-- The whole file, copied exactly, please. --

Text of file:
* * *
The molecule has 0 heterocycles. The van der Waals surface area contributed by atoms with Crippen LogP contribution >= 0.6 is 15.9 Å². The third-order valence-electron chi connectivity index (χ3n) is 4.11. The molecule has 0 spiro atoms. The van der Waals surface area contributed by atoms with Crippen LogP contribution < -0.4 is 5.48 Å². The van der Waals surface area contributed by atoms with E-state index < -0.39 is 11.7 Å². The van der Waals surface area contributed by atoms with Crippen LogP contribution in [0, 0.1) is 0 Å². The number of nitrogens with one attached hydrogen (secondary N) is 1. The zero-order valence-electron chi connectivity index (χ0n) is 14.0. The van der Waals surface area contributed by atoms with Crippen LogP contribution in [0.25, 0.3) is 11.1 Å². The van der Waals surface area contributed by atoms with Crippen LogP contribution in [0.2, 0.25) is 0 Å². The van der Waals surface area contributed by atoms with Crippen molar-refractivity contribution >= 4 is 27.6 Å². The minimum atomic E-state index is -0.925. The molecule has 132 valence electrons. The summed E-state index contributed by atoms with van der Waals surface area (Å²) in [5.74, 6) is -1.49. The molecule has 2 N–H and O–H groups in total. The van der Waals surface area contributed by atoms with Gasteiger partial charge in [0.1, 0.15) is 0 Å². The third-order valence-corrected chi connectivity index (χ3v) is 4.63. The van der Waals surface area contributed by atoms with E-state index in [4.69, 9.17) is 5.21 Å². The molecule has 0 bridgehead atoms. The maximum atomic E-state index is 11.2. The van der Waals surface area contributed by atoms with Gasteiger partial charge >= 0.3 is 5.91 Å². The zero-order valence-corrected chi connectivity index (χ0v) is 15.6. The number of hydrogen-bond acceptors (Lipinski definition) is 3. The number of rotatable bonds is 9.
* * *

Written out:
The molecule has 0 heterocycles. The van der Waals surface area contributed by atoms with Crippen LogP contribution >= 0.6 is 15.9 Å². The third-order valence-electron chi connectivity index (χ3n) is 4.11. The molecule has 0 spiro atoms. The van der Waals surface area contributed by atoms with Crippen LogP contribution < -0.4 is 5.48 Å². The van der Waals surface area contributed by atoms with E-state index < -0.39 is 11.7 Å². The van der Waals surface area contributed by atoms with Crippen LogP contribution in [0, 0.1) is 0 Å². The number of nitrogens with one attached hydrogen (secondary N) is 1. The zero-order valence-electron chi connectivity index (χ0n) is 14.0. The van der Waals surface area contributed by atoms with Crippen LogP contribution in [0.25, 0.3) is 11.1 Å². The van der Waals surface area contributed by atoms with Crippen LogP contribution in [0.2, 0.25) is 0 Å². The van der Waals surface area contributed by atoms with Crippen molar-refractivity contribution >= 4 is 27.6 Å². The minimum atomic E-state index is -0.925. The molecule has 132 valence electrons. The summed E-state index contributed by atoms with van der Waals surface area (Å²) in [5.74, 6) is -1.49. The molecule has 2 N–H and O–H groups in total. The van der Waals surface area contributed by atoms with Gasteiger partial charge in [0.1, 0.15) is 0 Å². The third-order valence-corrected chi connectivity index (χ3v) is 4.63. The van der Waals surface area contributed by atoms with E-state index in [4.69, 9.17) is 5.21 Å². The molecule has 0 bridgehead atoms. The maximum atomic E-state index is 11.2. The van der Waals surface area contributed by atoms with Gasteiger partial charge >= 0.3 is 5.91 Å². The zero-order valence-corrected chi connectivity index (χ0v) is 15.6. The number of hydrogen-bond acceptors (Lipinski definition) is 3. The number of rotatable bonds is 9.